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Evidence for Impaired Social Learning in Autism

By Wayne Pereanu on October 12, 2012



People learn how to behave in situations by associating their behaviors with rewards they receive when they are successful. Rewards can be external, like money or food, but can also be a pleasurable sensation produced by the brain. It is thought that humans learn to socially interact by being “rewarded” with pleasure during positive social encounters. A long-held theory suggests that ASD may be caused by impairments that reduce this pleasurable reward, leading to difficulty in acquiring social skills. It is currently unclear whether the reward processing deficiency is specifically impaired during only social situations.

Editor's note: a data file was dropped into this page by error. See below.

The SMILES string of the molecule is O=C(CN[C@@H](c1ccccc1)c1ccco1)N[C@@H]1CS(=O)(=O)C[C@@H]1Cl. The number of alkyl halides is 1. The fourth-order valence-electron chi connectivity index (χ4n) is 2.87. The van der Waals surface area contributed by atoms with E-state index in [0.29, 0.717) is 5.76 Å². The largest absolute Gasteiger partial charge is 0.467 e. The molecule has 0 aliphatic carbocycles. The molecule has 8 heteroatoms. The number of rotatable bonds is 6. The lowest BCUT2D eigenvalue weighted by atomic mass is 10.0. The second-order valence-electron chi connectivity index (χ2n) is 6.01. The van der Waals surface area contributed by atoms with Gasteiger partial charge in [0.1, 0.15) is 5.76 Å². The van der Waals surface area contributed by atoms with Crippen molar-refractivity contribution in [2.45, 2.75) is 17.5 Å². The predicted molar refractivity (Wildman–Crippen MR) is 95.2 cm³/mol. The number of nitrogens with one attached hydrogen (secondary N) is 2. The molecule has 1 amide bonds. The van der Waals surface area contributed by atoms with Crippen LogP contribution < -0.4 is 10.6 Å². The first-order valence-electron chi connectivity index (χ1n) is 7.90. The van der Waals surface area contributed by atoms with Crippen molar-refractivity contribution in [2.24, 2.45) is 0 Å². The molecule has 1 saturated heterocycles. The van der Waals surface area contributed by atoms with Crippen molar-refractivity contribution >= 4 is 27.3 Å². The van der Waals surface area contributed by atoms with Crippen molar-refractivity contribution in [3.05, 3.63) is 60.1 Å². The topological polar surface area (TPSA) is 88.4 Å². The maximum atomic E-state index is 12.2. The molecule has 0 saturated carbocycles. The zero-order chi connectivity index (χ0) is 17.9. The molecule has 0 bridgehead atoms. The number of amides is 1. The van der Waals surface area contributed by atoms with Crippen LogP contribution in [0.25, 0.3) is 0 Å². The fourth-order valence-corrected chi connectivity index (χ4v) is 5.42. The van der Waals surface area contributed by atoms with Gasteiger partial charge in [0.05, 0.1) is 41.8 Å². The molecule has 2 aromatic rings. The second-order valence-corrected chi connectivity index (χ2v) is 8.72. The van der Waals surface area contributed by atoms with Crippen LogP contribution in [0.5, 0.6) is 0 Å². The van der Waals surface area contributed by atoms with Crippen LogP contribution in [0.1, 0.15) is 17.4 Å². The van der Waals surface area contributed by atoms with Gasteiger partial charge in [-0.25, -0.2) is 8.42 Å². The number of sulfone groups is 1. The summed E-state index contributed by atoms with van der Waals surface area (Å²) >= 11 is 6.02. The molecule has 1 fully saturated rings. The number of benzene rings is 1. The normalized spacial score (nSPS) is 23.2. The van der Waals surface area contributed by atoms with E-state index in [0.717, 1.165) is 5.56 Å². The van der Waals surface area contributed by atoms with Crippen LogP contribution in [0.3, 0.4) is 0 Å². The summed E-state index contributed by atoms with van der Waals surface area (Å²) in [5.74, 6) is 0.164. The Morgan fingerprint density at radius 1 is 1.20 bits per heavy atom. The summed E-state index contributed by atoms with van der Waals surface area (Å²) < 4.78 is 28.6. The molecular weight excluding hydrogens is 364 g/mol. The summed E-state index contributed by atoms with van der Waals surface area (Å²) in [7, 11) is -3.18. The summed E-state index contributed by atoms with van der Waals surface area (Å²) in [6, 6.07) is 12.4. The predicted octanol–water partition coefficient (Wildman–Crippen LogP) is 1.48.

What's new:

Researchers looked at the brain activity of 21 ASD patients using a technique known as fMRI. They asked ASD and control patients to perform tasks in which they could earn either monetary rewards (images of a coin) or social rewards (images of a happy face). They found that the ASD group had a significantly reduced response when given a social reward compared to the control group. However, no difference was found when monetary rewards were provided.


Why it's important:

The study provides direct evidence for a brain-based impairment in the “reward” system specific to social situations. Because social reward processing occurs in a distinct area of the brain, these results suggest potential areas of the brain where future work may focus.

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